Monday, August 13, 2012

The Use of Herbicides Seems to Be Generating Superweeds

Considerable attention has been focused on the means by which encounters with antibiotics lead to the development of strains of bacteria that are immune to the antibiotics. These are often referred to as "superbugs." This inevitable evolution can be slowed by judicious administration of antibiotics, but it is not clear that the process can be controlled. The result is that ever stronger—or more clever—formulations must be developed to counter these new strains. One has to stop and consider what might be the ultimate outcome of this escalation. Will superbugs always win in the end? What kind of nasty diseases might arise in the future? These issues were considered in India: Politics, Greed, and the Attack of the Superbugs.

It was rather disconcerting to discover that a similar process occurs with herbicides and weeds. Plants can develop a tolerance for herbicides and become resistant. In the process of reading about this issue, I discovered more than I ever wished to know about industrial agriculture and the use of herbicides.

The home gardener is probably familiar with Monsanto’s product Roundup. Roundup is a very effective weed killer. So effective that one is careful to not allow spray to reach food-producing plants. Who would wish to introduce such an effective poison into their food chain? Well—a lot of people it turns out.

Big-time food producers aren’t going to pick by hand weeds from around their plants, and blanket spraying of effective weed killers will tend to kill the cash crop as well. The solution is to use genetic engineering (GE) to develop crops that are resistant to Roundup so that they can be sprayed with the herbicide and survive to provide a food product. The next time you buy fresh produce and are advised to wash it before eating, you might want to pay attention.

An article by Renee Cho discusses many of the issues associated with GE crops.
"So far, only two GE applications have been available commercially: one produces herbicide tolerant (HT) crops so that fields can be sprayed with Monsanto’s Roundup herbicide (made with the toxin glyphosate) and crops remain unharmed; the second transfers the toxic gene for Bt (Bacillus thuringiensis) into the plant to act as a built-in pesticide."

Cho provides us with this chart:

What does it mean—exactly—to have food crops containing a built-in pesticide? That sounds scary. I will have to learn more about that. If you eat any kind of product containing corn or corn-derived material, it has likely been sprayed with Roundup—and I am sure each kernel was carefully washed before it was processed or fed to another animal in our food chain. The number of things we are ingesting that we were never designed to ingest is growing faster than one can follow.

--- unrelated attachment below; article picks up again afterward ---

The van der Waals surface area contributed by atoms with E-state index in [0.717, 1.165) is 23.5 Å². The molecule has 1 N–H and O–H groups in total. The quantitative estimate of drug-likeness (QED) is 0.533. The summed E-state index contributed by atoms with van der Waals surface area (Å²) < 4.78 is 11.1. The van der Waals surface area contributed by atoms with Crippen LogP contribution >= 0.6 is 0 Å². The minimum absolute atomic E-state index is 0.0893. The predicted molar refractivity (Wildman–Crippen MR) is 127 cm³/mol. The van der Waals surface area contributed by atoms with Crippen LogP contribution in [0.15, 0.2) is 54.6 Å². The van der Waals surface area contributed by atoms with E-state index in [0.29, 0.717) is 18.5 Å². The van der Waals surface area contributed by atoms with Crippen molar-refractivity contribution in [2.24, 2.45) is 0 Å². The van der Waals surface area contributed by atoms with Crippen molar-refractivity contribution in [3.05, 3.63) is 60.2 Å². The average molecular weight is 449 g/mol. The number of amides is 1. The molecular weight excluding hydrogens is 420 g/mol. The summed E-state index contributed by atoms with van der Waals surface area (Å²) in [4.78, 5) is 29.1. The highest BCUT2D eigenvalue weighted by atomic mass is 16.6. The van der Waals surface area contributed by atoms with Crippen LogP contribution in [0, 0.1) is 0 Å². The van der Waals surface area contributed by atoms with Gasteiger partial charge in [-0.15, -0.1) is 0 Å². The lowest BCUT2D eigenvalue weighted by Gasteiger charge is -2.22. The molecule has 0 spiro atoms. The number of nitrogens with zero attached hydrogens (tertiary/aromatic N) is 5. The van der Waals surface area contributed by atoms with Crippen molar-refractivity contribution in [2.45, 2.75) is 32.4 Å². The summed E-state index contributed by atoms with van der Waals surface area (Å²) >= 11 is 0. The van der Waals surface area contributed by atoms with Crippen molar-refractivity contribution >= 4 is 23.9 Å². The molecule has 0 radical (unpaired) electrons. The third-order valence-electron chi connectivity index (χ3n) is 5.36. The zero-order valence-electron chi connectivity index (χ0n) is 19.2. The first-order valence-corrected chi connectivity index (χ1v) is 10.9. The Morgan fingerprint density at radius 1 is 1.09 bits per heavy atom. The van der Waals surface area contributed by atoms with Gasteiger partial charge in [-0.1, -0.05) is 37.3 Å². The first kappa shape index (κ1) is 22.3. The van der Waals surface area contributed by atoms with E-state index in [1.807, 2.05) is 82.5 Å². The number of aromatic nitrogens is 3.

If spraying food crops with Roundup doesn’t bother you, then perhaps you should note that Roundup-resistant weeds have evolved and are causing a problem. The result is to develop a more potent herbicide to spray on our food crops. I came across an article with this provocative title: ‘Agent Orange Corn’ Debate Rages As Dow Seeks Approval of New Genetically Modified Seed.
"A new kind of genetically modified crop under the brand name of "Enlist" -- known by its critics as ‘Agent Orange corn’ -- has opponents pushing U.S. regulators to scrutinize the product more closely and reject an application by Dow AgroSciences to roll out its herbicide-resistant seeds."

"The corn has been genetically engineered to be immune to 2,4-D, an ingredient used in Agent Orange that some say could pose a serious threat to the environment and to human health. Approval by the United States Department of Agriculture and Environmental Protection Agency would allow farmers to spray it far and wide without damaging their crops, boosting profits for the agribusiness giant."

"Some farmers have argued that the new herbicide, a combination of 2,4-D and glyphosate -- the active ingredient in Monsanto's bestselling Roundup weed killer -- is necessary to combat weeds that have become resistant to glyphosate alone."

It seems we have the same situation encountered in the antibiotic-bacteria matchup. Herbicides result in herbicide-resistant weeds, thus generating the need for stronger herbicides that will force the development of another generation of "superweed" and so on..... One has to wonder what will be the end of this process.

It is always dangerous to mess with Mother Nature. It is rather frightening to learn how often we are doing it.

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